Pay attention to GMOs, biofuels to alleviate poverty, WB exec tells RP

Dr. Derek Byerlee, representative of World Bank Philippines, citing the World Development Report (WDR) that shows failure of Third World governments to tap its agriculture potentials for growth, said these governments, including the Philippines, pay heed to these issues “especially among the agricultural sector”.
"GMOs have unrealized potential for the poor,” Byerlee told a briefing of the World Development Report at the University of Southeastern Philippines (USEP) today (December 7).

“It increases the farmers’ yield and income through savings in labor and energy, conservation of soil, increasing tolerance to climatic changes," he said.

In the case of biofuels, Byerlee said that they would “provide possible environmental and social benefits, including mitigation of climate change, and contribution to energy security through the renewable energy that will result from the use of biofuels”.
Biofuel comes in two forms: biodiesel (diesel blended with additives from vegetable oils and animal fat with coconut or soybean among others as base) and bioethanol gasoline (mix of ethanol, a light alcohol-based fuel produced by fermenting and distilling food crops such as sugar).
The WDR has urged developing countries, including the Philippines to revisit its agriculture to help their common problem on lack of jobs, low income, and underdevelopment.

Following the call of the WDR, Agriculture Undersecretary Bernie Fondevilla said his department would want the Filipinos “to invest more in agriculture since this will aleviate poverty in the country”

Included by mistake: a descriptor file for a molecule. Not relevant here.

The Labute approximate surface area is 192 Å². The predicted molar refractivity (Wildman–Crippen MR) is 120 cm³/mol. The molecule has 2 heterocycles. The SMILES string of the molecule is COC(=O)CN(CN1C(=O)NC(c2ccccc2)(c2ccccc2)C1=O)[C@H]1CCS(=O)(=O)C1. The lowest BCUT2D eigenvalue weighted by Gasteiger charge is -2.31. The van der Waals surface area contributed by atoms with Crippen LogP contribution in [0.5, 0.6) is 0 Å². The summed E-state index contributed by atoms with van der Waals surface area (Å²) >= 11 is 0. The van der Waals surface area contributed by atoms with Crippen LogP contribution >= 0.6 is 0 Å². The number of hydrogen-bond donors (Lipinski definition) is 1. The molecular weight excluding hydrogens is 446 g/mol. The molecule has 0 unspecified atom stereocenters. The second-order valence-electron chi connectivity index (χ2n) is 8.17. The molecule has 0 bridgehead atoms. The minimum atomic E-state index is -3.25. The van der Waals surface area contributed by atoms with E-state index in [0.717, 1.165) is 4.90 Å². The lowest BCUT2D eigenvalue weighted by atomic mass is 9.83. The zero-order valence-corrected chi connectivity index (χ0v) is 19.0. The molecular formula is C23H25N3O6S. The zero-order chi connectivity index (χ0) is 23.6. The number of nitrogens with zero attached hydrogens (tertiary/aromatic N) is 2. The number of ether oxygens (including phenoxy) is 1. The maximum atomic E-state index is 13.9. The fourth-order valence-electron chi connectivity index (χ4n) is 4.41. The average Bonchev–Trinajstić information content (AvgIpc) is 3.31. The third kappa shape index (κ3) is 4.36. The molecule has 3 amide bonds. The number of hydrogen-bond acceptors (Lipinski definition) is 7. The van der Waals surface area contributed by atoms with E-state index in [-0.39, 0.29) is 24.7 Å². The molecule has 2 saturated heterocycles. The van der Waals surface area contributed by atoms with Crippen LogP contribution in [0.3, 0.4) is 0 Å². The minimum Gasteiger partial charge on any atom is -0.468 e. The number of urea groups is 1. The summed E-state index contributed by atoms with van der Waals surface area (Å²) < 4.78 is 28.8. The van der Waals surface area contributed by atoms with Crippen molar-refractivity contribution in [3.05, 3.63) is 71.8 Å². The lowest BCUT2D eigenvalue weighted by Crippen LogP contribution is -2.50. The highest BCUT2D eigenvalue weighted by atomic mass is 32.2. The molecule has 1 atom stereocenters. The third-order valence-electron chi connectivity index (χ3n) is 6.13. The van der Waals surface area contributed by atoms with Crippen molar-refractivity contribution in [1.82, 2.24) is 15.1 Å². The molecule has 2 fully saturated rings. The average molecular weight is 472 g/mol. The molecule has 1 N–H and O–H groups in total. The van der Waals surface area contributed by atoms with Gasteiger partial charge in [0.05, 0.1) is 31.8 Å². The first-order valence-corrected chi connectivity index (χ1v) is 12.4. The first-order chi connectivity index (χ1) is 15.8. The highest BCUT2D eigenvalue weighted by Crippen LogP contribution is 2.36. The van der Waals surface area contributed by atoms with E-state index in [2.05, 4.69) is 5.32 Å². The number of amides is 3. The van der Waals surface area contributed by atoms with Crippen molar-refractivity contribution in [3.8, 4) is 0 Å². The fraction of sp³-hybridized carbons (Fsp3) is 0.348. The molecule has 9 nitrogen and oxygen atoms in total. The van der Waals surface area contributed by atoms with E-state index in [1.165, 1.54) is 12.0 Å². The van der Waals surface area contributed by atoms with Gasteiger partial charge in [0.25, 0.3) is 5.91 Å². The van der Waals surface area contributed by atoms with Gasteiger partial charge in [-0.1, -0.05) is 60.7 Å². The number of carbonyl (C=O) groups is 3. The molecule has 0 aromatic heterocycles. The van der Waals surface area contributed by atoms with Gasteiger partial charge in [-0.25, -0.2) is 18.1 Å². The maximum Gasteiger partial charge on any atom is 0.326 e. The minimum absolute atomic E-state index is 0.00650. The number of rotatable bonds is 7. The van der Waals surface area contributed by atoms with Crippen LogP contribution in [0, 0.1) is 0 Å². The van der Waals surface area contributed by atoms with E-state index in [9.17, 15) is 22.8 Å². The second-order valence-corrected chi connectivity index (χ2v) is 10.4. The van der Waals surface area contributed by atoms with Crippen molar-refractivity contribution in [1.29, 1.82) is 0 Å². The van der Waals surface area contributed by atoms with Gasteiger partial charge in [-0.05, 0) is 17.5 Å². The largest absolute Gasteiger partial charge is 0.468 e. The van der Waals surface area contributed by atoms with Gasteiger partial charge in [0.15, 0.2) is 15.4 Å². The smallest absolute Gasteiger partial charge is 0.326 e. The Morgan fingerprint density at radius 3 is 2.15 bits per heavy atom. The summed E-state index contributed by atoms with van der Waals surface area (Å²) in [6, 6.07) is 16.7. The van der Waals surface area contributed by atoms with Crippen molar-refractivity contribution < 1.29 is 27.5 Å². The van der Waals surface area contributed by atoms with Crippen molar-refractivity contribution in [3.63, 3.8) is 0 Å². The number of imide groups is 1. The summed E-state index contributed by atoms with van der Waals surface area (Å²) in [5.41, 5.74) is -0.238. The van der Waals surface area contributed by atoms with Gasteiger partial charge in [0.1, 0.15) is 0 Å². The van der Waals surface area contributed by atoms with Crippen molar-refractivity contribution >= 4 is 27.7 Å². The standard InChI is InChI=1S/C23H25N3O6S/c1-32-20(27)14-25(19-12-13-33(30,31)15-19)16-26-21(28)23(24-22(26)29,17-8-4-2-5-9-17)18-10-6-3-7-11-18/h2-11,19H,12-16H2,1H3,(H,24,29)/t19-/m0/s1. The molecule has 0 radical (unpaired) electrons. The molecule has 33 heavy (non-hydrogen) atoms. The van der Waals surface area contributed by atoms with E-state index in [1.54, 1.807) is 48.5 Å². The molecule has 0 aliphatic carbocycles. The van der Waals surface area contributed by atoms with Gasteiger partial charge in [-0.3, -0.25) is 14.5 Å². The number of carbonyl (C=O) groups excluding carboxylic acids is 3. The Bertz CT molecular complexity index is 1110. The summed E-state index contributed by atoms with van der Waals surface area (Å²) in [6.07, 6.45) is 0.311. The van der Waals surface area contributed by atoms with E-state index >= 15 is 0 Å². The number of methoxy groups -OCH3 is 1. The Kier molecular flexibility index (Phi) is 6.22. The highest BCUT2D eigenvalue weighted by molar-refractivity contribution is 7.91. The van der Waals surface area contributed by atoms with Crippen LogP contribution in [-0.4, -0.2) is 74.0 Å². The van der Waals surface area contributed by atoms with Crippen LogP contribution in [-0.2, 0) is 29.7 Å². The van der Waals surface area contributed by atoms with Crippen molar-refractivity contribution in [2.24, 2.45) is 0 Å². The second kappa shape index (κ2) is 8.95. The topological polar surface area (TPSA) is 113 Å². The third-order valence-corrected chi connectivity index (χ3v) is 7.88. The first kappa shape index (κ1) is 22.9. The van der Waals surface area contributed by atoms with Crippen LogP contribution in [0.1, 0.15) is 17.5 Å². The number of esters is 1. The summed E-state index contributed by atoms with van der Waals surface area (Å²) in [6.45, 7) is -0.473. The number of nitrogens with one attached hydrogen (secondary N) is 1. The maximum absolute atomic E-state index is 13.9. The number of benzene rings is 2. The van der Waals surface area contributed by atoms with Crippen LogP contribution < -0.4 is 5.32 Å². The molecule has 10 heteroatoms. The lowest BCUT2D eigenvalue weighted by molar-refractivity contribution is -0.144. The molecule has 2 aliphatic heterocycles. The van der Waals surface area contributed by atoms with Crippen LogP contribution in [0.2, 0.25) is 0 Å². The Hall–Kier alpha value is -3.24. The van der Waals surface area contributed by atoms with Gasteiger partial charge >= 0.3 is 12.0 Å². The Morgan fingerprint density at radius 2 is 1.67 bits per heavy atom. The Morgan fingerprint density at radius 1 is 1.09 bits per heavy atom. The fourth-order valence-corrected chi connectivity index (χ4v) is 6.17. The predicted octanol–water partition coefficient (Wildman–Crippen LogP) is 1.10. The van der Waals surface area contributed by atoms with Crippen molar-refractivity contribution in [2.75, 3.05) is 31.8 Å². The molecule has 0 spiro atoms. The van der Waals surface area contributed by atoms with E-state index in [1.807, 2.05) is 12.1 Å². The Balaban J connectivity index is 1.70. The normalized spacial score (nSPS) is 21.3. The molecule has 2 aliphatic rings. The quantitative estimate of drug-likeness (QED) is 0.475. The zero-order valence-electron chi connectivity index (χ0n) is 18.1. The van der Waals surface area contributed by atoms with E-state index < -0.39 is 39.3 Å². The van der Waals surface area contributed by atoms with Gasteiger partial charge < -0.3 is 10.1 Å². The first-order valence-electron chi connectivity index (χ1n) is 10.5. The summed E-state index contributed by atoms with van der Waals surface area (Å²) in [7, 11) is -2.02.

"Poverty is still a rural phenomenon and the Department of Agriculture is doing its best to improve agricultural opportunities for the development of the filipino farmers", he said.

In the Philippines, he said, a family of five generally earns only P6,211 per month, or a meager P74,000 per year, and that 33 percent of the population are poor. Among the 33 percent, two million are poor farmers.

"We need to invest more in agriculture. We should be like China whose rapid growth in agriculture also substantially reduced their poverty," he said.

According to the WDR, China's growth in agriculture was responsible for the rapid decline in rural poverty from 53 percent in 1981 to 8 percent in 2001.

But Fondevilla said the lack of funds among farmers and fisherfolk have kept away the poor from investing more in farming or in aquaculture. He added that “rough roads increase production losses, especially with leafy vegetable products, since farmers do not have proper storage devices to prolong the life of the vegetable plus it also easily diminishes its freshness and eventually wilts before it reaches the market”.
"We are tapping 3.7 billion for agriculture and aquaculture from credit lending conduits to help farmers and fisherfolk to invest,” he said. “We are also hoping that the government will develop more passable roads so that the produce can easily reach the market. Better roads to our farmers will reduce or production losses.”

Fondevilla said that the DA has set three goals to improve the lives of farmers and fisherfolk.

"First is to sustain food security at stable and affordable prices. Second, we want to create more jobs in the countryside. And third, this is to increase income of farmers and fisherfolk", he said.

The WRD's report has also warned developing countries to watch out for the consequences of climate change on their respective efforts to wage anti-poverty moves, including a new look at developing its agriculture.

“Climate change will have far-reaching consequences for agriculture that will disproportionately affect the poor," Byerlee said.

He suggested to government officials to come up with contingency planning across sectors saying that “this is the best way to combat climate changes…and comprises adaptation plan of action to identify immediate priorities to improve preparedness for climate change”. (Cherry Concon / MindaNews)